The second thing that we really can do in order to make sure that we are adhering to Text Complexity in purposeful ways is to have a good match between that task and text. My personal philosophy on the texts that I have and use in class is that the more difficult the skill that I’m teaching or the more complex the concept is that I want to teach, the less difficult the actual text need to be, the more accessible that actual text need to be.
For example, when I’m working with seniors who are studying literary theory, which is something that is often done in colleges and universities and the way that literary critics look at literature, I don’t introduce that to them with Beowulf or Shakespeare or even Catcher in The Rye instead we start with Nursery Rhymes because Nursery Rhymes are really accessible pieces of text. They’re short, you can re-read them many times, you can unpack them very quickly and what it allows them to do is it allows them to practice these complex thinking and conceptual skills with very accessible text and once they own those skills then we start to dial up the complexity of the texts. That’s a good match between them. It’s important for us to remember the more difficult the task, the more difficult of the concept, the more accessible the text.
Finally, I think that there is a mistake that I know, I’ve certainly made in the classroom and I think it’s one that I really learned from which is this idea of trying to walk through the exit door that instead of thinking about starting right where my students are at and scaffolding them toward some end or exit point that I want them to achieve. Sometimes I get nervous. I get nervous when I looked at those Standards. I get nervous when I think about the expectation that we have for our students and I think if I start too easy or if I start too slow or if I start with the texts that are too short, we’ll never going to get there. What I have learned is that if I put texts that are too difficult, those exit level texts. If I put exit level text in front of my students at the beginning before they’re ready, it’s completely unproductive. They’re not able to work with them. They’re not able to learn from them and instead it’s so much more effective to start slow, to start with accessible text and to work up consistently work up. When they get to those really complex texts, they feel confident, they feel ready and they’re really able to flourish.
Now that we have demystified a little bit of Text Complexity, broken down those three major components, done a little bit of thinking about how we might consider implementing this in the classroom, I want to offer a few reflective prompts that might get you to think about how to apply this to your own teaching scenario.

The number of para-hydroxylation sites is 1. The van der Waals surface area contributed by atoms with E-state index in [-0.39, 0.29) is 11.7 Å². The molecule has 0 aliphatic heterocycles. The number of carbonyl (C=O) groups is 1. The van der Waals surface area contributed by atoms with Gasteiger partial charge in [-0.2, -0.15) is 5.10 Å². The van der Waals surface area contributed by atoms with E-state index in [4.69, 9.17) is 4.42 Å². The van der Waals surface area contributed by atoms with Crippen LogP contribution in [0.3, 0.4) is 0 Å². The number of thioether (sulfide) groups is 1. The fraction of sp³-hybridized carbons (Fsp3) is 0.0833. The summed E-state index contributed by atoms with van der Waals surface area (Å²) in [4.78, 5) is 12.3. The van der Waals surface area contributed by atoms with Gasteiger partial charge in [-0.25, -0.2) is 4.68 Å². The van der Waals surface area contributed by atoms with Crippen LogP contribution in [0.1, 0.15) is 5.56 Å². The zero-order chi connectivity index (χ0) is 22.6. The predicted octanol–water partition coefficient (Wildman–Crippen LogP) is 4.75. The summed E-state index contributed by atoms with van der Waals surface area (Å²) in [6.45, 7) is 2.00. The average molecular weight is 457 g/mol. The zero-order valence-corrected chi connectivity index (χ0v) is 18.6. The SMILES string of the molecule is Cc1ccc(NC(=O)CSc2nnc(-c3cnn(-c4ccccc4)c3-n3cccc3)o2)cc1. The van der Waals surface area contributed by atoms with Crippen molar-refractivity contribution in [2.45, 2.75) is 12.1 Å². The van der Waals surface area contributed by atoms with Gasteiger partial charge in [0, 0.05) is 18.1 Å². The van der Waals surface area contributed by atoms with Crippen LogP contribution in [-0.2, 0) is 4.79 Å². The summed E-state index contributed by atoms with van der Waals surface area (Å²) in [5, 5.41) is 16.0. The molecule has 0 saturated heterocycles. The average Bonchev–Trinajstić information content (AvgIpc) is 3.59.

The first prompt reads: one way to start thinking about matching text and reader is to begin with what you already have. So, take a text that you teach frequently. Now consider how you would make that text more complex by changing the tasks. This is one way that we dial up Text Complexity. We change the task not the text.
A second prompt for you to think about, now take a task that is often very challenging for students. Think about how you could scaffold it with more accessible text. So, I want you to think about shorter texts. I want you to think about non-traditional texts. Are there ways that you can match text with task in that way?
Finally, another way to increase complexity is in juxtaposing or comparing texts. So how could you take a central text that you have in your class? How could you make it more complex to comparison, conversely? How could you make it more accessible?
These are some good questions for us to think about, for us to ponder, perhaps for us to collaborate with others on as well.
Thank you for joining me with this addition of Let’s Chat Cores. Just a couple of reminders, Text Complexity is relevant to all readers, all teachers. Text Complexity is never determined by a single characteristic. Teachers must make purposeful matches between text, task and reader.
Thank you so much for learning with me today. It’s always a pleasure for me to be able to unpack my thinking and share my Teacher’s voice and try to make sense of all this Common Core work. If you enjoyed this webinar, you may enjoy some of the others that you can find on Teachingchannel.org and also look forward to the upcoming blogs and more webinars in this series. Thanks again!